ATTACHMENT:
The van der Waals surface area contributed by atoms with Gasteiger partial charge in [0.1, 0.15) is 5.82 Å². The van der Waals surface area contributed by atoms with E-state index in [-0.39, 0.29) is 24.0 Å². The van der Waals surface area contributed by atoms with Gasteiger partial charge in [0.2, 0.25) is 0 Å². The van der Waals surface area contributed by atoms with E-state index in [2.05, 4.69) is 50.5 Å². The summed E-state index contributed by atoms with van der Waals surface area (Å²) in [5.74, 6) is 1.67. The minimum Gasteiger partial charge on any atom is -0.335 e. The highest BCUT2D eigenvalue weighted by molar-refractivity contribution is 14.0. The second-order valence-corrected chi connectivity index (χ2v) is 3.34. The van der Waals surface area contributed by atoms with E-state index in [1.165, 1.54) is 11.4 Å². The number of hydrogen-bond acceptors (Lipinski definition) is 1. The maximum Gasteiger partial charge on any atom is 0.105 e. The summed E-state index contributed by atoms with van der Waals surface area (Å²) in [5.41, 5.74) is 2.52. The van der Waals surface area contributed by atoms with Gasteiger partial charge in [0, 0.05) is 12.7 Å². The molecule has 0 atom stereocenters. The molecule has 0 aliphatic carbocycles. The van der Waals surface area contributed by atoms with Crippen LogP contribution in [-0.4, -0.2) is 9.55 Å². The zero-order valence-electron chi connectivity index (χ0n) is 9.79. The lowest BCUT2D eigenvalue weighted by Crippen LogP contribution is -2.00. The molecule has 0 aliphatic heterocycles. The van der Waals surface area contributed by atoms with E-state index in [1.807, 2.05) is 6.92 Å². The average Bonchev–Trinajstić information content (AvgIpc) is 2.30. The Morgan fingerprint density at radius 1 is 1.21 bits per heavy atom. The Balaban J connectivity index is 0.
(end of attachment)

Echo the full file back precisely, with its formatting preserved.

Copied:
The van der Waals surface area contributed by atoms with Gasteiger partial charge in [0.1, 0.15) is 5.82 Å². The van der Waals surface area contributed by atoms with E-state index in [-0.39, 0.29) is 24.0 Å². The van der Waals surface area contributed by atoms with Gasteiger partial charge in [0.2, 0.25) is 0 Å². The van der Waals surface area contributed by atoms with E-state index in [2.05, 4.69) is 50.5 Å². The summed E-state index contributed by atoms with van der Waals surface area (Å²) in [5.74, 6) is 1.67. The minimum Gasteiger partial charge on any atom is -0.335 e. The highest BCUT2D eigenvalue weighted by molar-refractivity contribution is 14.0. The second-order valence-corrected chi connectivity index (χ2v) is 3.34. The van der Waals surface area contributed by atoms with E-state index in [1.165, 1.54) is 11.4 Å². The number of hydrogen-bond acceptors (Lipinski definition) is 1. The maximum Gasteiger partial charge on any atom is 0.105 e. The summed E-state index contributed by atoms with van der Waals surface area (Å²) in [5.41, 5.74) is 2.52. The van der Waals surface area contributed by atoms with Gasteiger partial charge in [0, 0.05) is 12.7 Å². The molecule has 0 atom stereocenters. The molecule has 0 aliphatic carbocycles. The van der Waals surface area contributed by atoms with Crippen LogP contribution in [-0.4, -0.2) is 9.55 Å². The zero-order valence-electron chi connectivity index (χ0n) is 9.79. The lowest BCUT2D eigenvalue weighted by Crippen LogP contribution is -2.00. The molecule has 0 aliphatic heterocycles. The van der Waals surface area contributed by atoms with E-state index in [1.807, 2.05) is 6.92 Å². The average Bonchev–Trinajstić information content (AvgIpc) is 2.30. The Morgan fingerprint density at radius 1 is 1.21 bits per heavy atom. The Balaban J connectivity index is 0.